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Municipality of Leganes The Municipality of Leganes is one of the 19 coastal towns of the Province of Iloilo. It is the only coastal municipality that shares a common border with Iloilo City,

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which is the provincial capital and regional administration center of Western Visayas in Region VI. The distance from the municipality to the capital city is only 11 miles. It is a 4th class municipality. According to the 2007 Iloilo Population Census released by the National Statistics Office, it has a population of 27,357 with an average household of five members per family. The main livelihood of Leganes is agricultural and rice is their primary commodity (http://www.iloilo.gov.ph/, retrieved 21 March 2012). Leganes has a total land area of 3,220 hectares. It ranks as the third smallest town of the 42 municipalities and one component city of the province of Iloilo. There are 18 barangays in Leganes, six of which are considered urban (Buntatala, Cagamutan Sur, Guihaman, Guinobatan and Poblacion), while the remaining 12 are rural communities (Bigke, Cagamutan Norte, Calaboa, Camangay, Cari Mayor, Gua-an, Guintas, Lapayon, M.C. Hechanova, Nabitasan, Napnud and San Vicente).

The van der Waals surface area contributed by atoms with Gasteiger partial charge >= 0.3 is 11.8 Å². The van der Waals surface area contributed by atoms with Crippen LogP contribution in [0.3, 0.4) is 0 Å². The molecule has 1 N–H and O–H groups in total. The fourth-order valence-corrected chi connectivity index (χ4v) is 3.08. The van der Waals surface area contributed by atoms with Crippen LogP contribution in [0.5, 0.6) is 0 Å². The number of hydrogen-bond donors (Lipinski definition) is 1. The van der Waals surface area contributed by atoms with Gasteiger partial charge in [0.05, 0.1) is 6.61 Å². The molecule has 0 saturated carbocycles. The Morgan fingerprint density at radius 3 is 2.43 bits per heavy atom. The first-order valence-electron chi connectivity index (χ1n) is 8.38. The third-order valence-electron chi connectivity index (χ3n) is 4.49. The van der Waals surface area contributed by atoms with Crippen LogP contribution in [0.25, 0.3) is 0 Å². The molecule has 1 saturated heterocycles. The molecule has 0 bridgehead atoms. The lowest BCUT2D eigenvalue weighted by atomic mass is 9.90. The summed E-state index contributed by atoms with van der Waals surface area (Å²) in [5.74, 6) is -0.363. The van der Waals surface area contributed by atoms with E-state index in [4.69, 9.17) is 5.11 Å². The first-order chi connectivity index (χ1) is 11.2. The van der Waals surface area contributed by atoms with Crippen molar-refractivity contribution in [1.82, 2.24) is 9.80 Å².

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Prevalence of Oral Diseases Tooth decay is one of the most common of all

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disorders, second only to common cold. It usually occurs in children and young adults but can affect any person. It is an erosive process that begins with the action of bacteria on fermentable carbohydrates in the mouth which produces acid that dissolves tooth enamel, ultimately causing the loss of the tooth (Smeltzer et al., 2010). Oral disease is still a major public health problem in high income countries and the burden of oral disease is growing in many low and middle income countries. Significant numbers of people around the globe suffer from illness and pain related to the mouth. The disadvantaged and poor people suffer most and they often do not receive appropriate oral health care. In addition, disease prevention and oral health promotion are widely neglected areas in public health. This is particularly the case in middle and low income countries (World Health Organization, 2003). Dental-related problems are very prevalent world-wide. Australia reported in the 2002 Child Dental Health Survey that four out of 10 five year old children had one or more decayed or missing teeth and 10 percent of those children

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examined were found to have more than seven decayed teeth. Australia is not the only country facing that problem. In